I think a lot about how I could do more, be better, work harder, etc. And that constant focus on what's not rather than what is, is exhausting and not helpful. It's a fine line between wanting to grow (in working out, at work, in relationships etc.) and perfectionism, and I'm pretty sure I'm not the only one fighting this.
It’s pretty great to have the opportunity to exercise and learn something new. I’m consistently leaving class feeling happy and energized. It’s a feeling that I get whenever I exercise but in addition to my regular post gym feeling, this week I also felt accomplishment. I’m getting better at dancing and am able to do more. Three weeks ago I couldn’t have said anything about the technicalities involved in swing dancing – all I really knew was that it looked fun. Now I know about rock steps, triple steps, send outs, bring ins, tuck turns, side passes, and even sugar pushes. While I still have a lot to work on, I’m getting better and feel more confident with my footwork and my ability to take cues from my partner.
I went to my first class – kickboxing (Saturday, 11 am). It was awesome. The only time I’ve “kickboxed” was 10 years ago, for about an hour and we didn’t use bags, gloves, etc. It was supplementing my high school soccer try-out and I remember really enjoying it and thinking it was hard…and 10 years later, essentially the same reaction.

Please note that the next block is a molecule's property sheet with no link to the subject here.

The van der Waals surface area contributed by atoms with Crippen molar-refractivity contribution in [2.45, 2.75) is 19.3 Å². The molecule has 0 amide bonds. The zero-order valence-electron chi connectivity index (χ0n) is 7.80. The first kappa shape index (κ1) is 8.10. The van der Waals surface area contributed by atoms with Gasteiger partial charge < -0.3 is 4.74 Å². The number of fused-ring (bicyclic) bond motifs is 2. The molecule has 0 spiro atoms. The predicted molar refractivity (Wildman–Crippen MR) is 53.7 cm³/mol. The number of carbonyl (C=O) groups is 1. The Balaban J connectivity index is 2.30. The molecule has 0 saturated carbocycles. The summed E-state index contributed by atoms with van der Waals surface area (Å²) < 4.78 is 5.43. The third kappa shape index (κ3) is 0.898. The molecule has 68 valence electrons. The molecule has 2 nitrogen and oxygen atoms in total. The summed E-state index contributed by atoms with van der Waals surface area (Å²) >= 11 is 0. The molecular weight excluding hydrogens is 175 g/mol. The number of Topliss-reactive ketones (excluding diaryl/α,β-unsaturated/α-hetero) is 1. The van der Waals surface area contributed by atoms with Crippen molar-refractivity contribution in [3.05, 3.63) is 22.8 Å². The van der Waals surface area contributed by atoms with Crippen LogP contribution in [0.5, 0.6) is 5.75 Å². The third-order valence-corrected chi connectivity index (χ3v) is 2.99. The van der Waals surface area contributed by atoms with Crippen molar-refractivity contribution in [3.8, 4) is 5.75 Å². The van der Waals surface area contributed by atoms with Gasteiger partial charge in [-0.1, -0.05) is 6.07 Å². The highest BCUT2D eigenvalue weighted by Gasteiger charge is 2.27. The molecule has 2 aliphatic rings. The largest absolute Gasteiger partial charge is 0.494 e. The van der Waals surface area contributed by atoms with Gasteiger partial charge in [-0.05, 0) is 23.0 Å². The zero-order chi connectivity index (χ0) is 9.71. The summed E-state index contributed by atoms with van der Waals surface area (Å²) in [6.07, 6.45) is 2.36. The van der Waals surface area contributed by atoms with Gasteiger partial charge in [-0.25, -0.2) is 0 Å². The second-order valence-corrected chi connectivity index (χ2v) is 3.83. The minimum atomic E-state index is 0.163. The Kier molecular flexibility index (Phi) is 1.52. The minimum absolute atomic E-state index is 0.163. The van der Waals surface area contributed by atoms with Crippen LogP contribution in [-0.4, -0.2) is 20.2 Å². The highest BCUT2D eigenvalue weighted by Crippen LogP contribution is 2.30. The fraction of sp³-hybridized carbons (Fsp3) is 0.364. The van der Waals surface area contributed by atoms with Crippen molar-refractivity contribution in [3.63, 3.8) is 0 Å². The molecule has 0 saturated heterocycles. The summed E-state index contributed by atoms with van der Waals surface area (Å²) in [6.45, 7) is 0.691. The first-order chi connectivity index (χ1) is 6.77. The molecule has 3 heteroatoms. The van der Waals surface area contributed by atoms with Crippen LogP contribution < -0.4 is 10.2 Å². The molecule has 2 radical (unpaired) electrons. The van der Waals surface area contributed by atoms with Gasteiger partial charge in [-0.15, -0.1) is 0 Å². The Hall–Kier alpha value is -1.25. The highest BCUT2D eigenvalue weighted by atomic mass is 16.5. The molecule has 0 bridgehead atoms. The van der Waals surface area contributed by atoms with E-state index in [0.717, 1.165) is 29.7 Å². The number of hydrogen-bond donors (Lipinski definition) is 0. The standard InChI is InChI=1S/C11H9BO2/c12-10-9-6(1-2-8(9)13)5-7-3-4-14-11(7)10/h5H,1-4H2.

As is to be expected, the dance moves we’re learning in class are getting a bit more complicated. While this could be more challenging for leads, as a follow with a penchant for perfection, I’m having a hard time letting go of control. This week we learned how to side pass and tuck turn. The side pass was relatively simple to learn and a lot of fun to do. However, I had a hard time being a good follow on the tuck turn because while I should have been feeling what was going to happen next, I was trying to get ahead of the lead by anticipating. The tuck turn we learned involved a clockwise rotation, which I was determined to get right through anticipation. This subconscious strategy didn’t work too well for me – it was hard to move with my partner to even get to the turn when I was so focused on turning the correct way.
I want to live outside of my comfort zone and I need a little push to get started. I regularly work out, going to the gym and playing soccer and while the routine works for me, I want more than "a routine that works." I want to feel exhausted and alive, challenged and scared, and I can see myself getting that experience from Redline. I've looked into it before and shied away, because of a bunch of reasons that all translate to fear. I'm afraid of doing something different, something hard and something where I may "fail" and it is for all of those reasons that I need to do it. If I were to get this opportunity I really would have no excuse but to put myself out there and even more, share what that process is like by blogging about it.
Swing dance has always been intriguing to me. It brings to mind both the exceptional dancing that's portrayed in movies and some of the more basic dancing that I've experienced at parties with friends who are regular swing dancers. I have typically shied away from structured partner dancing - I definitely have two left feet, which I’ve been assured will work themselves out with time and practice.
I wasn’t certain of what to expect during the first lindy hop class with the New Swing School – the last dance class I took was ballet when I was in elementary school. Going in I thought that we would start slowly but that was certainly not what happened! Of course I should have understood this – I’m taking this class primarily for exercise.